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The Artificial Intelligence Debate


The recent debate exchange on the development of artificial intelligence between Elon Musk and Mark Zuckerberg has sparked public interest. Musk, CEO of Tesla and SpaceX, was well known for his fears of unrestricted artificial intelligence; however, Mark Zuckerberg, CEO of Facebook, recently entered the debate and claimed that artificial intelligence is beneficial for humanity. This disagreement between the two technology-industry juggernauts has fueled subsequent heated discussions in the public realm.

“I am 1000 percent on the Elon Musk point of view,” said Marc Montague, AP Computer Science teacher and technology support teacher. “I have read a lot about his point of view on artificial intelligence. I have almost the point of view that it is not if, it is when. These programs are designed to think recursively and fix themselves. There are good intentions that no one will ever think about going bad, and down the line, it may come back to bite us in the future. There are just so many things out there that we don’t know what the end result will be; I think it would be foolish to be like Mark Zuckerberg.”

Adding fuel to fire, Facebook announced the shutdown of its experimental artificial program after it had created its own language. The company claims that it shut down the artificial intelligence program because it did not want to continue research into artificial intelligence that could not interact with humans. Artificial intelligence has also been under fire for returning a racially discriminatory analysis of criminal data. Police departments, for the purpose of greater analysis of crime rates, have also used artificial intelligence. According to The Guardian, artificial intelligence claimed that a black person is twice as likely to reoffend compared to a white person.

“Artificial intelligence cannot be trusted to handle data in these scenarios, because artificial intelligence is a program made by a human,” Mr. Montague said. “Ultimately, that human has either overt or subvert ideas in the way things are run, and this idea is going to slip into the system. The person’s own bias may slip into the system.”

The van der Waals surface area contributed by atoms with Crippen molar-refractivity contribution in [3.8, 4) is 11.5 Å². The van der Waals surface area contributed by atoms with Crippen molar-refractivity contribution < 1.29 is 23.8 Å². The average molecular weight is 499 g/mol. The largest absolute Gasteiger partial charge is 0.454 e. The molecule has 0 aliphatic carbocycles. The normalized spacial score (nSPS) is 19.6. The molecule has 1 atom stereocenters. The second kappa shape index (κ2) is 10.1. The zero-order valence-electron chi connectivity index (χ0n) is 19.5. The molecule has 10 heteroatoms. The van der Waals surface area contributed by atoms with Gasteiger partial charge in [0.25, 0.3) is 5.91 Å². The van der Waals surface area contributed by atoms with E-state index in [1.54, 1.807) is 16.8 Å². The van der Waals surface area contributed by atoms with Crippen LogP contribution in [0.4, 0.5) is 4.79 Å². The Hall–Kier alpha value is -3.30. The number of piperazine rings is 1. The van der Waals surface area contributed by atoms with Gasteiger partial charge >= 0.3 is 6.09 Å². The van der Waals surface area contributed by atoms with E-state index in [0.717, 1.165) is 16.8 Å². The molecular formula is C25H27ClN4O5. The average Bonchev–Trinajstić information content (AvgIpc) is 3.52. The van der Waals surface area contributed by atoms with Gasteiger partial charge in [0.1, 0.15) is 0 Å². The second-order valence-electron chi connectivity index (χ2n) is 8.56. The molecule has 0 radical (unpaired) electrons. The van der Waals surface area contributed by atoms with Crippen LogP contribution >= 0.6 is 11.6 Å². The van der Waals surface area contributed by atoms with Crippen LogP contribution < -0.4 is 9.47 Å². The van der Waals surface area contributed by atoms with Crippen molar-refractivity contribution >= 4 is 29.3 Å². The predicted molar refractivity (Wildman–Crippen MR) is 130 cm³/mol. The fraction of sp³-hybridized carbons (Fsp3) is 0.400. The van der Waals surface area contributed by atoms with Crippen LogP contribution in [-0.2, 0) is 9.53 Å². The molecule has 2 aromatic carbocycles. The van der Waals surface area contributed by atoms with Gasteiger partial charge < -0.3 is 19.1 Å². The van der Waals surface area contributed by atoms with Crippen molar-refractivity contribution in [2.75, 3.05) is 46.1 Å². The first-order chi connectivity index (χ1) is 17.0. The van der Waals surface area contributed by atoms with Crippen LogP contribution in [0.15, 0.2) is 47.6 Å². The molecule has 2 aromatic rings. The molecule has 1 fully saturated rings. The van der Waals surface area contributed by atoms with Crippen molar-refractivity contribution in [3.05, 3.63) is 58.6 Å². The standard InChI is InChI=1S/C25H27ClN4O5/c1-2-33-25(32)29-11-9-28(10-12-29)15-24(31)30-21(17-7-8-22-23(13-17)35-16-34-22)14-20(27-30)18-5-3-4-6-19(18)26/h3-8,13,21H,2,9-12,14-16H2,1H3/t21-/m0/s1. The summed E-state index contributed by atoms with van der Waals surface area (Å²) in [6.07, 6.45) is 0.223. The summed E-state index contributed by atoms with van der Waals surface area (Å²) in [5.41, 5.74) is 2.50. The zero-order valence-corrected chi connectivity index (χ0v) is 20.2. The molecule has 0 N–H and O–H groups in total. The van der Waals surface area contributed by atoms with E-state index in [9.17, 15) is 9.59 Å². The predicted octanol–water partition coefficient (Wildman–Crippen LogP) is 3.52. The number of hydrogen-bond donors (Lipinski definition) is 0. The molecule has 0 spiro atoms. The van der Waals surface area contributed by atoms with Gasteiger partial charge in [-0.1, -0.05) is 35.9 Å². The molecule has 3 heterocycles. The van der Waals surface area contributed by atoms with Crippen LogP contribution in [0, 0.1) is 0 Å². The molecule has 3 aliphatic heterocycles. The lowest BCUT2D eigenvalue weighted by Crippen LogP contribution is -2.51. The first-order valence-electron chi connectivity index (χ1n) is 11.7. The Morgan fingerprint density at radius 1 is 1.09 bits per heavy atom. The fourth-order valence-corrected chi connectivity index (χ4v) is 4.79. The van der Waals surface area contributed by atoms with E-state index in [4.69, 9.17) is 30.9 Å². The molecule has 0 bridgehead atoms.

However, Zuckerberg and other researchers claim that there is little likelihood of artificial intelligence harming humans. They further highlight how artificial intelligence can provide unlimited growth of capability for machines. In a century so indicative of a growing dependence on machinery, proponents assert that artificial intelligence is the next step in informatics, the study, research, and development of computational technology.

“I think we saw through the Go matches between Lee Se-Dol and AlphaGo that artificial intelligence is more powerful than ever before,” said Young Jin Park (10), executive of coding club. “Machine learning and to an extension artificial intelligence is becoming more accessible than ever, with many well done online courses and many advanced technologies being offered in simple libraries. I think that there can be many applications to machine learning.”

With the unfathomable growing capabilities of artificial intelligence, the public is heavily divided on the future of artificial intelligence. Proponents argue that it has proven to complete tasks in more efficient ways than humans. Others argue that artificial intelligence clearly possesses equal potential for misuse and catastrophe. However, in the end, there is a uniform wish among that artificial intelligence will never turn out to be a direct harm to humans.

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